My family tree as a project has been years in the making. I’ve always had some interest in history, especially when it comes to my family’s, but I gave up a few years ago because of how inaccessible documents are.
My best friend is white and American. We decided to share our projects with each other earlier this year. Already, she’s been able to trace back further and faster than I have.
It makes sense. My mother’s family in the Philippines lost documents and photos back in 2009 because of Tropical Storm Ondoy, which adds another layer to the challenge of building our family’s archives.
Because of this, most Filipinos can only trace back their ancestry to their great-grandparents. For a long time, this was true for me, if only because my dad would not stop comparing me to his Lola Adela.
Connecting With My Filipino Elders And Ancestors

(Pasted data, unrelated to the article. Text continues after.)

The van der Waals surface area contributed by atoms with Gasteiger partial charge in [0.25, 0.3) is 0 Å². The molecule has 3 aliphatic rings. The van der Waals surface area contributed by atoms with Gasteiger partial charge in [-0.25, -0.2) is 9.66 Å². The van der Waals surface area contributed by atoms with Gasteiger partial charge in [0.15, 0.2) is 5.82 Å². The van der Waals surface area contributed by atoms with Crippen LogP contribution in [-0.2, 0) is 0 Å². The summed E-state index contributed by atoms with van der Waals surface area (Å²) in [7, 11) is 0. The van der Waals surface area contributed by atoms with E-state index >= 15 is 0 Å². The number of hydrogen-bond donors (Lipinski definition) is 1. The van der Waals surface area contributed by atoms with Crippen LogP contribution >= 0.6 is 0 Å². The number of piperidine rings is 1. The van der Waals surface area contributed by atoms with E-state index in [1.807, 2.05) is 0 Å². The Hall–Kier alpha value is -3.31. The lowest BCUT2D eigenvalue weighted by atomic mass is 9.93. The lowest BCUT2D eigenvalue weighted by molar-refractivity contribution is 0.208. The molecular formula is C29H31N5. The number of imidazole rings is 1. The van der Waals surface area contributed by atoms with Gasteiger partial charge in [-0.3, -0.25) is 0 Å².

Hard as it’s been to gather certificates and information in the Philippines from thousands of miles away, I realized that wasn’t the only crucial resource I have access to.
Conversations with my older relatives have bridged the gaps of my family history.
One December before COVID, my grandmothers, mother, and I sat in our kitchen for hours as I recorded the names of their siblings. This wasn’t a scientific process of listing family members and ticking off checkboxes. Finally, I heard their stories.
The lives of distant kin stretched out before me, fanned wide like branches of a big tree. My family tree.
I learned my great-grandfather was a fisherman. I learned where Samar was on a map. Before, I’d only known it was where my grandfather grew up. (I’m not kidding when I say I didn’t know a lot.)
Other relatives of mine have also started to do this work. I'm reaching out to my uncles and aunts to listen to the stories they’ve collected and kept.
My Filipino Family Tree Is A Lifelong Project
I am not going to find every answer, name, or story in my Filipino family tree in one month. It’s much more complicated than that because people’s lives are complicated.